The Indian government recently has set its eyes on digging out the huge amount of gold lying idle in storage of people here by declaring Gold Monetization Scheme (GMS). The gold loving Indian people are said to have stored about 24,000 tons of gold in their safe. We have discussed the GMS here recently but certain section of the industry here are skeptical about success of the scheme.
The government’s aim is to create a win-win situation for all the concerned parties, wherein the common people would earn dividend on gold deposits, while the country’s dependence on gold-imports would be eased as the household stocks may find its way in to the domestic supply. On merits of this scheme, the unproductive asset for the households becomes productive along with the perennial predicament of the widening Current Account Deficit (CAD) becomes less challenging for the government.
GMS also tries to encourage banks by allowing them to utilize gold deposits as part of their CRR/SLR requirements. However, there is no complete clarity on this measure. If implemented, this provision can help banks make fruitful use of their cash reserves, which otherwise remains unutilized with the Reserve Bank of India (RBI). Banks can earn good profits by selling refined gold from the deposits to the jewellery industry and also improve the supply of the yellow metal in the Indian markets. Easy availability would restrain the physical premiums and in the process ensure the regular supply to the jewellery fraternity.
Although the (GMS) initiative is widely welcomed by the industry circles here as a noble one but they feel that lack of proper infrastructure along with some other factors may prove to be challenges to success of the scheme.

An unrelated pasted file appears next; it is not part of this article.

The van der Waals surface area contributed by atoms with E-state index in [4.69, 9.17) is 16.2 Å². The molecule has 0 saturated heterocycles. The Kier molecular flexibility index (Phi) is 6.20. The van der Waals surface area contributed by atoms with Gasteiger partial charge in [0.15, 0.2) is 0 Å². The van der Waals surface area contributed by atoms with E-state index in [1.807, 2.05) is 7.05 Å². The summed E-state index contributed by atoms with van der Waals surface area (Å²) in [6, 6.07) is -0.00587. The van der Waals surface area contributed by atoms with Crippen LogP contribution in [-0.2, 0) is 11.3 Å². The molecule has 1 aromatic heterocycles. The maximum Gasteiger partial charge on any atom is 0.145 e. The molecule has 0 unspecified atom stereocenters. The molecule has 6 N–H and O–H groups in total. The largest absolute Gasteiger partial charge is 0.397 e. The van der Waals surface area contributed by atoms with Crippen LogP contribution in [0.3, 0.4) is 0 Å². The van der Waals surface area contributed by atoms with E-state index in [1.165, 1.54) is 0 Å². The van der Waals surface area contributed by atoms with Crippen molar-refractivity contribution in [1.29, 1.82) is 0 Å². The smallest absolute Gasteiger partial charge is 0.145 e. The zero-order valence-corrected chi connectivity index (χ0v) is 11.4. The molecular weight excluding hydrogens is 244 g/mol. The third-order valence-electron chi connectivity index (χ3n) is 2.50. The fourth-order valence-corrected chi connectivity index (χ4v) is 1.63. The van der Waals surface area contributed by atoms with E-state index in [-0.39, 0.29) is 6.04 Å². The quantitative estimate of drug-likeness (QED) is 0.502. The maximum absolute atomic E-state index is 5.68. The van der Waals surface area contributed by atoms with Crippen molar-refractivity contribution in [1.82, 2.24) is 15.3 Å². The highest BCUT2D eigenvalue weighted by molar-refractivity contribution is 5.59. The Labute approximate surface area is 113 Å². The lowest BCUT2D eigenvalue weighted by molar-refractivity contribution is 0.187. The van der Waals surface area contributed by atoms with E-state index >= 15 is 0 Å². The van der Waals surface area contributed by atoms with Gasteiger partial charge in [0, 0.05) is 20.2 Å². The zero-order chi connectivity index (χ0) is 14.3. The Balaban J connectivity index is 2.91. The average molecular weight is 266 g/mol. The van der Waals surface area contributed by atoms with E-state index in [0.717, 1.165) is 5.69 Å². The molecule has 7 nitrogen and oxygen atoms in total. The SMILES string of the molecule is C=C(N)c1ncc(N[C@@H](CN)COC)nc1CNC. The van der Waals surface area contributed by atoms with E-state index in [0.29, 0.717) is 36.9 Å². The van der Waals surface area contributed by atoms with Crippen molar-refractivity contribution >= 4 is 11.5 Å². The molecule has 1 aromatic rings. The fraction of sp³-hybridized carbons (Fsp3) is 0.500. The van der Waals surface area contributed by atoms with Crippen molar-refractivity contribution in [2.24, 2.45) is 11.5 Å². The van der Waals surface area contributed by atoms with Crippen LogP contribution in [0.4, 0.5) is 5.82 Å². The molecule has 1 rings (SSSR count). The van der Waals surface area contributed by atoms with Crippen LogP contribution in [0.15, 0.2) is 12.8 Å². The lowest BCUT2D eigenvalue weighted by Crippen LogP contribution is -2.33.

The first challenge is setting up the infrastructure to implement the scheme. According to the draft, the GMS requires “a vast infrastructure for facilitating easy and secure handling of gold.” The other issue is the rate of interest. The draft notes that the banks will have the power to decide what interest rates it wants to offer. A low rate though may not impress significant number of households to deposit their gold especially as they would be losing certain amount of money. The deposited gold jewellery would be melted. The depositors have the option to convert the jewellery in cash or in gold. If he decides to redeem in gold and once again convert it to jewellery, he would have to spend an additional 10% to 20% for making charges. The depositors would not be compensated for this. If the interest rates are below 3% on the deposits, the GMS may fail to take off.
Besides, traditional families in India are emotional about their gold jewellery. About 90% of the household gold holdings are in jewellery form and the rest is constituted of coins and bars which are mostly unaccounted. The GMS involves losing the original form, which is a big discouraging factor for the individuals to subscribe to such a scheme. But bodies like temples and shrines can opt for monetization considering that retaining the original form may not be a priority.
Although the GMS has provided that there would not be any tax on the gold deposits, the depositors could be asked about the source of the gold holdings. As majority of the family holdings here are inherited and unaccounted, it would be extremely difficult to ascertain the source. The Indian government has already initiated a clampdown on black money and there is a high probability that the income tax authorities would question the depositors on the source of their asset holdings. This can deter participation, as unaccounted deposits would invite big troubles for individuals as well as institutions.
No matter how important the scheme may be, the success of GMS is entirely dependent on the participation of individuals. A similar plan may have worked in a country like Turkey but then the emotional attachment to the jewellery owned is different in India. Unless these probable impediments are considered, it would be difficult to foresee the scheme attaining its noble objectives.